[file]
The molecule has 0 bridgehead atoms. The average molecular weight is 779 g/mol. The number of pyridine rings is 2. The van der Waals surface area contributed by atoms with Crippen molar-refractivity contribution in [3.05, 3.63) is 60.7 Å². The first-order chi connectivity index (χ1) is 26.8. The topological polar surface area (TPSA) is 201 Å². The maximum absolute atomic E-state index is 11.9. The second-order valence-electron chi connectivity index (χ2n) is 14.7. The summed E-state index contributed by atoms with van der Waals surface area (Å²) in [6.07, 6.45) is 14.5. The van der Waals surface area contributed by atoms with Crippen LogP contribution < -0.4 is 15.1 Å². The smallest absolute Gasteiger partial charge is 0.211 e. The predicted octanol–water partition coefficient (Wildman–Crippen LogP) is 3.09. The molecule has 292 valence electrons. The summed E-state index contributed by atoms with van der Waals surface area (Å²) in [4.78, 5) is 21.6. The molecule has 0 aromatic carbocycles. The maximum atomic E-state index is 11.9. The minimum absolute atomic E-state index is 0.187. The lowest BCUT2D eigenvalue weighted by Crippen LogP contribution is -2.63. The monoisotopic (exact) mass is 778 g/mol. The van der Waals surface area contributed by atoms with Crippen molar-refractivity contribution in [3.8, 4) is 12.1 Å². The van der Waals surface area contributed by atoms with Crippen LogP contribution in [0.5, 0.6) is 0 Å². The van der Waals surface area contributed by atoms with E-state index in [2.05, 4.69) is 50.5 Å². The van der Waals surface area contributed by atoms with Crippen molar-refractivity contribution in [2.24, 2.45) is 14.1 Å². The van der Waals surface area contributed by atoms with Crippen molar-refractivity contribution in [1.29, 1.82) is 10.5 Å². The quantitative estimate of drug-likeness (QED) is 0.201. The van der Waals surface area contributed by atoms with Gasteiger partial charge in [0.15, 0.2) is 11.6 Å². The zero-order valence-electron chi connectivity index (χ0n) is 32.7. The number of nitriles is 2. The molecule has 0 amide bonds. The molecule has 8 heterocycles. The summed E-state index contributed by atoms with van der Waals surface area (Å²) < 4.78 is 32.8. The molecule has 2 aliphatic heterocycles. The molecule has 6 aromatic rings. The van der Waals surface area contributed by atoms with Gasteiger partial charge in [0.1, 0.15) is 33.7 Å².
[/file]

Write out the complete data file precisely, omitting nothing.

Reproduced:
The molecule has 0 bridgehead atoms. The average molecular weight is 779 g/mol. The number of pyridine rings is 2. The van der Waals surface area contributed by atoms with Crippen molar-refractivity contribution in [3.05, 3.63) is 60.7 Å². The first-order chi connectivity index (χ1) is 26.8. The topological polar surface area (TPSA) is 201 Å². The maximum absolute atomic E-state index is 11.9. The second-order valence-electron chi connectivity index (χ2n) is 14.7. The summed E-state index contributed by atoms with van der Waals surface area (Å²) in [6.07, 6.45) is 14.5. The van der Waals surface area contributed by atoms with Crippen LogP contribution < -0.4 is 15.1 Å². The smallest absolute Gasteiger partial charge is 0.211 e. The predicted octanol–water partition coefficient (Wildman–Crippen LogP) is 3.09. The molecule has 292 valence electrons. The summed E-state index contributed by atoms with van der Waals surface area (Å²) in [4.78, 5) is 21.6. The molecule has 0 aromatic carbocycles. The maximum atomic E-state index is 11.9. The minimum absolute atomic E-state index is 0.187. The lowest BCUT2D eigenvalue weighted by Crippen LogP contribution is -2.63. The monoisotopic (exact) mass is 778 g/mol. The van der Waals surface area contributed by atoms with Crippen molar-refractivity contribution in [3.8, 4) is 12.1 Å². The van der Waals surface area contributed by atoms with Crippen LogP contribution in [0.5, 0.6) is 0 Å². The van der Waals surface area contributed by atoms with E-state index in [2.05, 4.69) is 50.5 Å². The van der Waals surface area contributed by atoms with Crippen molar-refractivity contribution in [2.24, 2.45) is 14.1 Å². The van der Waals surface area contributed by atoms with Crippen molar-refractivity contribution in [1.29, 1.82) is 10.5 Å². The quantitative estimate of drug-likeness (QED) is 0.201. The van der Waals surface area contributed by atoms with Gasteiger partial charge in [0.15, 0.2) is 11.6 Å². The zero-order valence-electron chi connectivity index (χ0n) is 32.7. The number of nitriles is 2. The molecule has 0 amide bonds. The molecule has 8 heterocycles. The summed E-state index contributed by atoms with van der Waals surface area (Å²) < 4.78 is 32.8. The molecule has 2 aliphatic heterocycles. The molecule has 6 aromatic rings. The van der Waals surface area contributed by atoms with Gasteiger partial charge in [0.1, 0.15) is 33.7 Å².